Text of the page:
“Princeton College Bought Me”: The Life of a Fugitive Slave in Princeton

Many nearly-forgotten legends surround James “Jimmy Stink” Collins Johnson, who lived in Princeton for most of his life after escaping from slavery in Maryland. Today it is impossible to completely separate fact from fiction, but this is our best reconstruction:

The sources tell us that two slaves in Easton, Maryland, welcomed a baby on October 2, 1816. Early in his childhood, their mistress gave the boy, James Collins, to their master’s son, Teakle Wallace, who was only a month older than James. James married a freedwoman in Church Hill, several miles away, in 1836. Frustrated with captivity, James began planning an escape. When Wallace gave James five dollars for some reason, James seized the opportunity and left Easton on foot at midnight on August 8, 1839, never to return. After stopping to say good-bye to his wife and promise he would send for her when he could, he continued walking to Wilmington, Delaware, where a portion of his money bought him fare on a riverboat to Philadelphia. At this point, he changed his name to James Johnson. In Philadelphia, he bought a train ticket to Trenton. Legend has it that he had just fifty cents left when he arrived in Trenton, which he spent on train fare to carry him as far north as possible. His destination was Princeton, New Jersey, where he arrived on August 10.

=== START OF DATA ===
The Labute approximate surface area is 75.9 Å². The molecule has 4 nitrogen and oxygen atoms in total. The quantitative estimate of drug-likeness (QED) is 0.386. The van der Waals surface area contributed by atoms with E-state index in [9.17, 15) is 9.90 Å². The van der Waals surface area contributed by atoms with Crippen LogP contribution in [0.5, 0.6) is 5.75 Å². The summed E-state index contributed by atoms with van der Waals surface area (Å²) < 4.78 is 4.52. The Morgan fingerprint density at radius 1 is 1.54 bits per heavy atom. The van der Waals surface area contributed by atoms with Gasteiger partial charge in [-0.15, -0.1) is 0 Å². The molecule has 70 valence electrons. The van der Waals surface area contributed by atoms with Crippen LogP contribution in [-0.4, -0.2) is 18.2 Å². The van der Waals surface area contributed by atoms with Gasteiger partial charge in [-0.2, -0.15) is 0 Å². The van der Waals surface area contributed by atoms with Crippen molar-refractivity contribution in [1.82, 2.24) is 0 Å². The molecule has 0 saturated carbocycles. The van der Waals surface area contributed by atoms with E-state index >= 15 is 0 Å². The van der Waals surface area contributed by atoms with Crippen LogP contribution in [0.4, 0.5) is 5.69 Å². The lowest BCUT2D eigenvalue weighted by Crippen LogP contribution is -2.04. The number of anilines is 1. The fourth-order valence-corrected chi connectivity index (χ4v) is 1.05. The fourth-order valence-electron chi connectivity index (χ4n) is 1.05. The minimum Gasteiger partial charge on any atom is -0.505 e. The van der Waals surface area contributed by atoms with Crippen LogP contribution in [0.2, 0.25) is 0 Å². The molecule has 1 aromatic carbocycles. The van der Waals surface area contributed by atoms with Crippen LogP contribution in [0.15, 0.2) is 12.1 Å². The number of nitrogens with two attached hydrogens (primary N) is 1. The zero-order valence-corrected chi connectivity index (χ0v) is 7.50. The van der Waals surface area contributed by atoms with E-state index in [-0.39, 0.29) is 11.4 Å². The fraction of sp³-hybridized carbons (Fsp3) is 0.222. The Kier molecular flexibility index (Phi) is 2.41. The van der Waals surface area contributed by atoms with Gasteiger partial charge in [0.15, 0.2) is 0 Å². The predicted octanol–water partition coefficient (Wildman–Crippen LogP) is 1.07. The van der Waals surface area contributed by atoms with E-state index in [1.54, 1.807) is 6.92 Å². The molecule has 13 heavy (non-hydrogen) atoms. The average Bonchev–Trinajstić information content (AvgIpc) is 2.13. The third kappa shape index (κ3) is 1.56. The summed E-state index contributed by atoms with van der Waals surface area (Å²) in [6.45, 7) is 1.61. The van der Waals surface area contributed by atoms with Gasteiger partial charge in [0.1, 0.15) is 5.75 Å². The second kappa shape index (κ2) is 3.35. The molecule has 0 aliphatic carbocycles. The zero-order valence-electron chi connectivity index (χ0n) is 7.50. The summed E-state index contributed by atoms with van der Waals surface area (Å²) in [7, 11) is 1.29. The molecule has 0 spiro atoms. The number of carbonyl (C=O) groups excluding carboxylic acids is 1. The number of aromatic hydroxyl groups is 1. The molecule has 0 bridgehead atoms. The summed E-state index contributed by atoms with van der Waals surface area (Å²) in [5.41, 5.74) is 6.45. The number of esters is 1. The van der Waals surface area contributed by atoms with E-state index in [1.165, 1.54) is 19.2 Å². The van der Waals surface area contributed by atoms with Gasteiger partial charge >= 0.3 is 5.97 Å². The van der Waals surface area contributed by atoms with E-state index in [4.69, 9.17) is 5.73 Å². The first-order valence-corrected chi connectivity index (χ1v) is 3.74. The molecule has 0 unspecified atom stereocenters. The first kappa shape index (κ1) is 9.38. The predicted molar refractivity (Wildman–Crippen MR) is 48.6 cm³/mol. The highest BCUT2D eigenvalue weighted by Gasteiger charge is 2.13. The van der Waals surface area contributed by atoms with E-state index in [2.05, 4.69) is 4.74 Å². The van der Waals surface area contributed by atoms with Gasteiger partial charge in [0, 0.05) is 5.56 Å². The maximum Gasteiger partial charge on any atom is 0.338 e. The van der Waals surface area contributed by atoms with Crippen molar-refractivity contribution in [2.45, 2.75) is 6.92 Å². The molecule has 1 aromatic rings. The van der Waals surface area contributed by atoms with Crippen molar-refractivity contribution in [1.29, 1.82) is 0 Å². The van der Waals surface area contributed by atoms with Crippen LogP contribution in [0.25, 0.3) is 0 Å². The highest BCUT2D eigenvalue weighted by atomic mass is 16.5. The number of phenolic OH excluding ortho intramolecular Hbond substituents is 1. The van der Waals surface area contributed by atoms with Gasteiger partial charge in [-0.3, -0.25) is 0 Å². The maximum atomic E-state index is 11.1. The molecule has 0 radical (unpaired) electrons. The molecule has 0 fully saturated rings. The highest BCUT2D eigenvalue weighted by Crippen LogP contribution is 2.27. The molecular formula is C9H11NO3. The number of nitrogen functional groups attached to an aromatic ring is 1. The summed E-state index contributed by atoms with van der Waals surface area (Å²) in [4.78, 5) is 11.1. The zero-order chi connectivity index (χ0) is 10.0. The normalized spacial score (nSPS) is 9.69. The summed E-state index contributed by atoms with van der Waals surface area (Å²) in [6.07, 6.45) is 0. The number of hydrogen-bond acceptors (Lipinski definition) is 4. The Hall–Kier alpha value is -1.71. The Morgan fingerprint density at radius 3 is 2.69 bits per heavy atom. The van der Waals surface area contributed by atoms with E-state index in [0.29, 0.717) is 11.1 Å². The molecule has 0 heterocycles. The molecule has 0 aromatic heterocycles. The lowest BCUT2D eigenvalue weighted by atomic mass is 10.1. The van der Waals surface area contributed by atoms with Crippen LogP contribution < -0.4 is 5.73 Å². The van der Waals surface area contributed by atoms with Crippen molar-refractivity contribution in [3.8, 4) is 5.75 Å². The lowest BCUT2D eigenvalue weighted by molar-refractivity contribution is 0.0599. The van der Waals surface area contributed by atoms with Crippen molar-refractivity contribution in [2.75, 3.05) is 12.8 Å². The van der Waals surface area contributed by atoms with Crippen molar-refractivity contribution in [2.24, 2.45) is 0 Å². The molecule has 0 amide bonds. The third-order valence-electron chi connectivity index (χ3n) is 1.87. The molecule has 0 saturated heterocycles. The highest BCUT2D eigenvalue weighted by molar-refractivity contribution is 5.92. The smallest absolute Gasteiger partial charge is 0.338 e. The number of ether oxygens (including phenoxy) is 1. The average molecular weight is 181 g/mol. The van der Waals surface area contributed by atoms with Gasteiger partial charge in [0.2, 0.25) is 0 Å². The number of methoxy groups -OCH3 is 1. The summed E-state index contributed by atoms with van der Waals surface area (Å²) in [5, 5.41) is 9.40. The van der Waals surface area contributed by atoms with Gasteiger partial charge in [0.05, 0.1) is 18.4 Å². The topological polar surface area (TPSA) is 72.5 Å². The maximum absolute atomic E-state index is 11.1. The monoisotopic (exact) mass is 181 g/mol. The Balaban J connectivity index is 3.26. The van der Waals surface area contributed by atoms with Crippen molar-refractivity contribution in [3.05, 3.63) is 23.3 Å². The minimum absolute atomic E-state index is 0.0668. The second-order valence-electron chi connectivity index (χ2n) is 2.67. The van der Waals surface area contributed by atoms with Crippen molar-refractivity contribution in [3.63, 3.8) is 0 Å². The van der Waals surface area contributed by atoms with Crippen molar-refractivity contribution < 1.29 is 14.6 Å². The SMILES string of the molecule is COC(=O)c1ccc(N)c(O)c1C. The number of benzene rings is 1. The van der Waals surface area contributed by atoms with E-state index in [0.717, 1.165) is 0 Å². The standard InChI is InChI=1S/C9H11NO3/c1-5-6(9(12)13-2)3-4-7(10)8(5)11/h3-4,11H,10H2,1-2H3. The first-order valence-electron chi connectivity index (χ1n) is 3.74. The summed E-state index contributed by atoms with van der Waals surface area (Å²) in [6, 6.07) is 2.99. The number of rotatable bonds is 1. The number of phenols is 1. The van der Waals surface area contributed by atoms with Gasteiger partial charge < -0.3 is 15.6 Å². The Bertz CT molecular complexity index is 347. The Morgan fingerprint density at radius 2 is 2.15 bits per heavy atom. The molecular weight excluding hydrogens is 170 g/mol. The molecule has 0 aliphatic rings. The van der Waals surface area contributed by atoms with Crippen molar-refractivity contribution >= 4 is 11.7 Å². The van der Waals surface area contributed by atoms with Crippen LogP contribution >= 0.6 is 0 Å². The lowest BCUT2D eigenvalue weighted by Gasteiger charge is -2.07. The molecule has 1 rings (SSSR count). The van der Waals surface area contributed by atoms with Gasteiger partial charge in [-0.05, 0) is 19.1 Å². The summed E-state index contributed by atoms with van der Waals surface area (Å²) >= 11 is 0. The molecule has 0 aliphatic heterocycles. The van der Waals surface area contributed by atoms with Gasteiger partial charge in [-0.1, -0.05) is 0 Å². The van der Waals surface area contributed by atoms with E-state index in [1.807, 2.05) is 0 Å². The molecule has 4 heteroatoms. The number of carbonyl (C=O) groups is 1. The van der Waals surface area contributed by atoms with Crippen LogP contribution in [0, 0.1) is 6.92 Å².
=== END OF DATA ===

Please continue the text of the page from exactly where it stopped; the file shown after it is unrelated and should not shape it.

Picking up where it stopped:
In Princeton, Johnson found work at the College of New Jersey, colloquially called “Princeton College,” as a janitor in Nassau Hall. A few years later, Simon Weeks (Class of 1838), a student at Princeton Theological Seminary and a friend of the Wallaces, saw and recognized Johnson and wrote back to Maryland to report on this. Some weeks passed. Then, as Andrew Clerk Imbrie later wrote for the Nassau Lit, Johnson’s master confronted him at the local post office. Johnson “stood quaking before young Teakle Wallace a picture of abject misery. Visions of the old days came back to him … he had tasted liberty since then, and his whole nature revolted at the idea of going back to once more become a slave.”

James_Johnson_AC67_BoxMP4

James Johnson and unknown young man, ca. 1890, Historical Photograph Collection, Individuals Series (AC67), Box MP4.

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